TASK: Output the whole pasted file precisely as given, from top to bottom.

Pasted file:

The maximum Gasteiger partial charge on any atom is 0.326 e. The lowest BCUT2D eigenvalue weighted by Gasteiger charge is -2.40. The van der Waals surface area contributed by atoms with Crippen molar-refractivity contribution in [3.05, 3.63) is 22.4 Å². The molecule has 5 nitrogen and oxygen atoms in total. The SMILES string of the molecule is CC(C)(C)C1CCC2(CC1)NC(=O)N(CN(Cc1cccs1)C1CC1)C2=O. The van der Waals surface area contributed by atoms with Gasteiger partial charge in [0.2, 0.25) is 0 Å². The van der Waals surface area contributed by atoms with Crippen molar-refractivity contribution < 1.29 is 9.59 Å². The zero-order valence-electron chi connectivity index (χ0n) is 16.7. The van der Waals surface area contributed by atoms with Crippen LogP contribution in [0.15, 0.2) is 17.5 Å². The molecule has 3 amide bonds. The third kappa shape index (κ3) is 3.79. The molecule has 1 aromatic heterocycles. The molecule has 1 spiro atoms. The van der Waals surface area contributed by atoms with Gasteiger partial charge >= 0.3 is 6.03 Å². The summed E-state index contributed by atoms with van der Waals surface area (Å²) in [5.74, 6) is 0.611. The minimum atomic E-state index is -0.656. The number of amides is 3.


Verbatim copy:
The maximum Gasteiger partial charge on any atom is 0.326 e. The lowest BCUT2D eigenvalue weighted by Gasteiger charge is -2.40. The van der Waals surface area contributed by atoms with Crippen molar-refractivity contribution in [3.05, 3.63) is 22.4 Å². The molecule has 5 nitrogen and oxygen atoms in total. The SMILES string of the molecule is CC(C)(C)C1CCC2(CC1)NC(=O)N(CN(Cc1cccs1)C1CC1)C2=O. The van der Waals surface area contributed by atoms with Gasteiger partial charge in [0.2, 0.25) is 0 Å². The van der Waals surface area contributed by atoms with Crippen molar-refractivity contribution < 1.29 is 9.59 Å². The zero-order valence-electron chi connectivity index (χ0n) is 16.7. The van der Waals surface area contributed by atoms with Crippen LogP contribution in [0.15, 0.2) is 17.5 Å². The molecule has 3 amide bonds. The third kappa shape index (κ3) is 3.79. The molecule has 1 aromatic heterocycles. The molecule has 1 spiro atoms. The van der Waals surface area contributed by atoms with Gasteiger partial charge >= 0.3 is 6.03 Å². The summed E-state index contributed by atoms with van der Waals surface area (Å²) in [5.74, 6) is 0.611. The minimum atomic E-state index is -0.656. The number of amides is 3.